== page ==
What Went Wrong With “The War Within”
In the article “The War Within,” in Philadelphia magazine’s April 2013 issue, I thought I was writing about a man coping with his demons. Turns out, I was—only they were a completely different set than I imagined.
And so I sit here a fool, sickened that I unwittingly led the magazine, a group of caring, diligent editors, and our readers into John Boudreau’s troubled world and his web of deceit. I recklessly ran the red lights that arose while writing this story and sped past all of the basic reporting, which is heresy for a 22-year veteran of the craft. For that, I apologize. I should have seen it from a mile away, and I didn’t see it from nose to nose.
And that describes how close the relationship had become since John Boudreau called into my radio program a few years ago. He identified himself as a Marine, and I thanked him for his service, as I did each subsequent time he called, however infrequently, but enough that I recognized him. So I didn’t think much of it when he asked to swing by the studio to meet the crew. As always, I obliged, as I like to foster a community feel. I recall John Boudreau’s visit some 18 months ago quite clearly because he was a likable bloke, and he put some of the crew members in a Marine choke hold. During one of the breaks late in the show, he then regaled us with stories supposedly from the front line as a Marine sniper. I was riveted.
And so it began. He visited the studio again a couple of months later, but I will tell you that he was not a pest, nor did he raise a single eyebrow. Quite the opposite, in fact: Everyone liked him. His stories that day rose in depth and gravity, and I was intrigued. Writers are stricken by various forms of curiosity, and for me, it is navigating new worlds. You see, we all reside in these subsets, differentiated by, say, vocation or culture or life experience. These worlds provide a means of travel, a great learning vehicle— assuming, of course, the worlds are real. As I probed, I discovered what I thought was a man struggling with the horrors of war and his own actions. The man professed to be spiritually broken, so much so that he feared for his eternal soul.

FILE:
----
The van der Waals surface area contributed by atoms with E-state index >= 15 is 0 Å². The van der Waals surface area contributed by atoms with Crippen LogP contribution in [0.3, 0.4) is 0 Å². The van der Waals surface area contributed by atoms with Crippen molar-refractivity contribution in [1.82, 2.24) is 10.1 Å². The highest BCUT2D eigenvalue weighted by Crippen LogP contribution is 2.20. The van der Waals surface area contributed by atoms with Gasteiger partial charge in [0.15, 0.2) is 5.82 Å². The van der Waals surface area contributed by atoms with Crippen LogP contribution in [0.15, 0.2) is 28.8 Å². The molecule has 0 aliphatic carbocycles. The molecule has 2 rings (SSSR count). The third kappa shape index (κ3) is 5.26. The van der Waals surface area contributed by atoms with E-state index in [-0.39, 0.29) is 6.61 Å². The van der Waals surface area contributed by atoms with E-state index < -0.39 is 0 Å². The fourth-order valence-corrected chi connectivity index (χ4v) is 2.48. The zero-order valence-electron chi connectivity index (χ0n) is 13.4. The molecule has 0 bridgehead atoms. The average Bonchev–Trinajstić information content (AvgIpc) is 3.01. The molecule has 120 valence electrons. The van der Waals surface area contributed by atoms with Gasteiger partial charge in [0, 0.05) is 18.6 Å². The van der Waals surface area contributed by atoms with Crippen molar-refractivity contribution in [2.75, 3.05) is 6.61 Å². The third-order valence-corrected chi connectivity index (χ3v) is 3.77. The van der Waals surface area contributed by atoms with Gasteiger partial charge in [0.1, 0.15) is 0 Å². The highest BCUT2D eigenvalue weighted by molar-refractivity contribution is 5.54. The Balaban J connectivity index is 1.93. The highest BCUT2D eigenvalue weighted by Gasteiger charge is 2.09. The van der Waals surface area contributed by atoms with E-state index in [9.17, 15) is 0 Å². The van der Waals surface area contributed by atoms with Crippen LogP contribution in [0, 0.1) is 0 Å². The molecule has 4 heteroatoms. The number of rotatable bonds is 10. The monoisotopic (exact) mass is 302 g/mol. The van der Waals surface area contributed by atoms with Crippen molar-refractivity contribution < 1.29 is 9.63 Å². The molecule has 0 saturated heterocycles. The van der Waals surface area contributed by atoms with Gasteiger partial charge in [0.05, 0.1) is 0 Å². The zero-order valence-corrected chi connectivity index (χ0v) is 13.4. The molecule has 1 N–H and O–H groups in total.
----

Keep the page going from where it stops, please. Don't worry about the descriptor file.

And he bared his soul to me, so I thought. He would call and text at all hours of the night, riddled by memory and conscience and nightmares that left him sleepless. I urged to him seek professional guidance on numerous occasions. I felt awful for him. I thought he was an emotionally wounded soldier, and that the very least I could do was provide an ear. I suggested to him that he write down his thoughts and memories as a cathartic tool, and the more he shared with me the more I was seduced by his story. By the end of last summer, I set up a dinner meeting with John Boudreau and Philadelphia magazine editor Tom McGrath. I wanted another seasoned ear to hear his tale.
And that’s when I set out to write an intimate portrait of a haunted man. I wanted the piece to be strictly through his eyes and from his vantage point. Some stories are best told that way—from the inside-out, as opposed to the outside-in, working a circle around the subject. In hindsight, I had already committed a terrible sin. I had let my guard down and decided that everything that John Boudreau told me was gospel, when in fact it was bad fiction. I didn’t verify his stories, and I’m ashamed to say the thought never even crossed my mind that he concocted most of what he told me. I will tell you that I had countless correspondence with this man, and I sit here stunned. I was actually quite proud of the piece. I spent months on it, laboring over every word. I shared it with friends and family. I don’t know what stabs at me more: that I prayed for this man on countless nights, crawling into his twisted cocoon with fantastic gullibility, or that the story provides a disservice to the true heroes who protect our nation.